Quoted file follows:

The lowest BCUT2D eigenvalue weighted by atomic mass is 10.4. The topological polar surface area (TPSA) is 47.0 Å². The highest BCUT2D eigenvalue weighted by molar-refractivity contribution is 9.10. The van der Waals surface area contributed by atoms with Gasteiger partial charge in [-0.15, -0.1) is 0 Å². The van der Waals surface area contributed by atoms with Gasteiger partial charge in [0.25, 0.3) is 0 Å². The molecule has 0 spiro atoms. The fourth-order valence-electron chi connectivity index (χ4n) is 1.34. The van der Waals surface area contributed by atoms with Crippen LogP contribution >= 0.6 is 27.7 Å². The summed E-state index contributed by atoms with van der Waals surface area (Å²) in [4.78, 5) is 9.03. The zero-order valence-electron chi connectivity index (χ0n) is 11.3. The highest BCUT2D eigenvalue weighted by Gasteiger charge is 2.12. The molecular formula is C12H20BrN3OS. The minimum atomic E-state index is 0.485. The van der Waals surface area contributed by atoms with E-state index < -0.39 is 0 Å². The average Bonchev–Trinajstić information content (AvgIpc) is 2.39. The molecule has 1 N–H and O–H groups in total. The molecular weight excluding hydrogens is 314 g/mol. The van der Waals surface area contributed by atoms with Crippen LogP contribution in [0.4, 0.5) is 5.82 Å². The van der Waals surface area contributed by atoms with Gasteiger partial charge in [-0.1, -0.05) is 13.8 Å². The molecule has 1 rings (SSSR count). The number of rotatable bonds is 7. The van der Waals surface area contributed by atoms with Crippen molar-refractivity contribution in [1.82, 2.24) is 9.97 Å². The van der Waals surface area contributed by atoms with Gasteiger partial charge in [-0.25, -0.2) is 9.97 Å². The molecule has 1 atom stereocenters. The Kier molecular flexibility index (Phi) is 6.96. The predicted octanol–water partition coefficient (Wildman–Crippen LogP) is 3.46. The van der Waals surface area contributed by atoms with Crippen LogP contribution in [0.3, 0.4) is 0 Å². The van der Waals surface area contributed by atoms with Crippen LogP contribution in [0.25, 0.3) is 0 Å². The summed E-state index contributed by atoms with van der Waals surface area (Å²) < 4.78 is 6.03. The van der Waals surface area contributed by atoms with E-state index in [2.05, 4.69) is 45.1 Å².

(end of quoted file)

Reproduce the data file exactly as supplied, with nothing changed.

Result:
The lowest BCUT2D eigenvalue weighted by atomic mass is 10.4. The topological polar surface area (TPSA) is 47.0 Å². The highest BCUT2D eigenvalue weighted by molar-refractivity contribution is 9.10. The van der Waals surface area contributed by atoms with Gasteiger partial charge in [-0.15, -0.1) is 0 Å². The van der Waals surface area contributed by atoms with Gasteiger partial charge in [0.25, 0.3) is 0 Å². The molecule has 0 spiro atoms. The fourth-order valence-electron chi connectivity index (χ4n) is 1.34. The van der Waals surface area contributed by atoms with Crippen LogP contribution >= 0.6 is 27.7 Å². The summed E-state index contributed by atoms with van der Waals surface area (Å²) in [4.78, 5) is 9.03. The zero-order valence-electron chi connectivity index (χ0n) is 11.3. The highest BCUT2D eigenvalue weighted by Gasteiger charge is 2.12. The molecular formula is C12H20BrN3OS. The minimum atomic E-state index is 0.485. The van der Waals surface area contributed by atoms with E-state index < -0.39 is 0 Å². The average Bonchev–Trinajstić information content (AvgIpc) is 2.39. The molecule has 1 N–H and O–H groups in total. The molecular weight excluding hydrogens is 314 g/mol. The van der Waals surface area contributed by atoms with Crippen LogP contribution in [0.4, 0.5) is 5.82 Å². The van der Waals surface area contributed by atoms with Gasteiger partial charge in [-0.1, -0.05) is 13.8 Å². The molecule has 1 rings (SSSR count). The number of rotatable bonds is 7. The van der Waals surface area contributed by atoms with Crippen molar-refractivity contribution in [1.82, 2.24) is 9.97 Å². The van der Waals surface area contributed by atoms with Gasteiger partial charge in [-0.25, -0.2) is 9.97 Å². The molecule has 1 atom stereocenters. The Kier molecular flexibility index (Phi) is 6.96. The predicted octanol–water partition coefficient (Wildman–Crippen LogP) is 3.46. The van der Waals surface area contributed by atoms with Crippen LogP contribution in [0.3, 0.4) is 0 Å². The van der Waals surface area contributed by atoms with Crippen LogP contribution in [0.25, 0.3) is 0 Å². The summed E-state index contributed by atoms with van der Waals surface area (Å²) < 4.78 is 6.03. The van der Waals surface area contributed by atoms with E-state index in [2.05, 4.69) is 45.1 Å².